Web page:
Windmill Software is a great alternative for simple mapping for conservation purposes. “Since conservation goes hand-in-hand with basic scientific research, the fact that Windmill can log lots of additional data besides the basic seafloor data is its greatest advantage.” Kvernevik said there are dozens of solutions around today that can automatically log GPS and sonar data (Garmin's hand-held GPSMAP76s, for example, can receive sonar data and log XYZ data on a tiny removable memory card). And there are lots of software around that can log similar data. ”The reason Windmill was chosen was that (1) it was
free of charge, (2) it was user friendly (3) it has capacity for receiving loads of *other* types of data than the XYZ data, via additional COM ports and (4) Windmill provided excellent user support even for the free-of-charge software. That still costs more than basic sonar + GPS with Windmill, and doesn't let you log other interesting data.


“Together with Malaysian Marine Park authorities we've mapped three marine parks in Malaysia (Payar, Perhentian and Redang Marine Parks) using Windmill for data acquisition. We've been using the free-of-charge version. Costs are thus restricted to hardware, boat usage and so forth. The cost of even the commercial version of Windmill software (about GBP 50 or so last time I checked) is small compared to alternative software because most alternatives come along with data acquisition boards, i.e. are bundled with hardware, which tends to be expensive.”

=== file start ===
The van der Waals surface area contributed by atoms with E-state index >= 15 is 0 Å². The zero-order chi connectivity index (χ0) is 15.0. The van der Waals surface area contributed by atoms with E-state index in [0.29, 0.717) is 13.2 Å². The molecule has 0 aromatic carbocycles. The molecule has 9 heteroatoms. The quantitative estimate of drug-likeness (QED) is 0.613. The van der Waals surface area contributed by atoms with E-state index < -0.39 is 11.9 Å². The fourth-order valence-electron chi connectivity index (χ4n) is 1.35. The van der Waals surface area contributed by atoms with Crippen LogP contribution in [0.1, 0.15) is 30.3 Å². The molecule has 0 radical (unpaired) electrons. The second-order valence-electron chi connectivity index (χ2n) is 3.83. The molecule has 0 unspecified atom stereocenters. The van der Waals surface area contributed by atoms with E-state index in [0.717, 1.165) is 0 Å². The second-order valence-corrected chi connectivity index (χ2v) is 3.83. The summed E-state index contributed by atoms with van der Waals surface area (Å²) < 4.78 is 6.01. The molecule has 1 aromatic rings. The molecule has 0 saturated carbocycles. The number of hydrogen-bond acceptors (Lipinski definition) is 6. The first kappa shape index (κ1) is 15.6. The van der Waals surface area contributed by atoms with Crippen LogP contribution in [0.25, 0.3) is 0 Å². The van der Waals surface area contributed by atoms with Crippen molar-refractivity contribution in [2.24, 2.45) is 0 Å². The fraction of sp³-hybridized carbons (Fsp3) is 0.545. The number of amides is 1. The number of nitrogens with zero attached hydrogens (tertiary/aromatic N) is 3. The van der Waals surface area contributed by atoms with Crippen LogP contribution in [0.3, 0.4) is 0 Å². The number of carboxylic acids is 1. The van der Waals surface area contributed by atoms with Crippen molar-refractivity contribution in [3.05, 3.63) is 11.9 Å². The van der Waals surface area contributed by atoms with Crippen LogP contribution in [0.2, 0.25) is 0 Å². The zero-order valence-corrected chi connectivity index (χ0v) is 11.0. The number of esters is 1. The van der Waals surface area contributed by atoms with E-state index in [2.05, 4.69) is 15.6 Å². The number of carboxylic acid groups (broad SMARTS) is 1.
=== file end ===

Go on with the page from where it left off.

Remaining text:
Although the scientists chose Windmill for a very specific task, the software soon proved that it was capable of doing more. The system can be expanded by adding more COM ports and peripheral instruments such as thermometers, salinometers and current meters. Using such setups, 3D-images of the sea-floor with superimposed maps of water conditions can be produced very quickly, using instruments already available at most institutions. Using simple synchronization techniques, video camera evidence can also be incorporated.


“The GPS gives positioning for the boat, where the antenna is mounted. GPS positions can not be measured directly under water. However, the location of the bottom soundings, made by sonar, is straight below the boat for a vertical-mounted single-beam sonar. Hence, the GPS gives X and Y coordinates in the horizontal plane and the sonar a Z coordinate (depth). And XYZ data (= 3 dimensions) is all that's needed to map a surface such as the seafloor,” said Kvernevik.